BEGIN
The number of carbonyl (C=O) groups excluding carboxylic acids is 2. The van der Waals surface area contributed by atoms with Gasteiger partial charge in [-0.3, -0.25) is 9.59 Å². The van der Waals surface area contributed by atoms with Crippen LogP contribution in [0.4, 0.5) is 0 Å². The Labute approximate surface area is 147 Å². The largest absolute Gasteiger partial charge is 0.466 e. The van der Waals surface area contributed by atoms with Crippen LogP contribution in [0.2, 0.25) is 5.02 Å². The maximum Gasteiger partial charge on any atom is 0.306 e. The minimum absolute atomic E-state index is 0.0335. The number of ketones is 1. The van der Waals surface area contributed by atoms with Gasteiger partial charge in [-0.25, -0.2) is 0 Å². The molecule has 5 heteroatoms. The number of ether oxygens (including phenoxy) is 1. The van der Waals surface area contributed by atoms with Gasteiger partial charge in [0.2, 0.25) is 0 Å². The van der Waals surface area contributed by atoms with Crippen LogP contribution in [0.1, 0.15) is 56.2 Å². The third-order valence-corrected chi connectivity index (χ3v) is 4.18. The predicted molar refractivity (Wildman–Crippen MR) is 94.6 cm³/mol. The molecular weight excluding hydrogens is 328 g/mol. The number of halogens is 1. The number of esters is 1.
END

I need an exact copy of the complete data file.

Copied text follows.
The number of carbonyl (C=O) groups excluding carboxylic acids is 2. The van der Waals surface area contributed by atoms with Gasteiger partial charge in [-0.3, -0.25) is 9.59 Å². The van der Waals surface area contributed by atoms with Crippen LogP contribution in [0.4, 0.5) is 0 Å². The Labute approximate surface area is 147 Å². The largest absolute Gasteiger partial charge is 0.466 e. The van der Waals surface area contributed by atoms with Crippen LogP contribution in [0.2, 0.25) is 5.02 Å². The maximum Gasteiger partial charge on any atom is 0.306 e. The minimum absolute atomic E-state index is 0.0335. The number of ketones is 1. The van der Waals surface area contributed by atoms with Gasteiger partial charge in [-0.25, -0.2) is 0 Å². The molecule has 5 heteroatoms. The number of ether oxygens (including phenoxy) is 1. The van der Waals surface area contributed by atoms with Gasteiger partial charge in [0.2, 0.25) is 0 Å². The van der Waals surface area contributed by atoms with Crippen LogP contribution in [0.1, 0.15) is 56.2 Å². The third-order valence-corrected chi connectivity index (χ3v) is 4.18. The predicted molar refractivity (Wildman–Crippen MR) is 94.6 cm³/mol. The molecular weight excluding hydrogens is 328 g/mol. The number of halogens is 1. The number of esters is 1.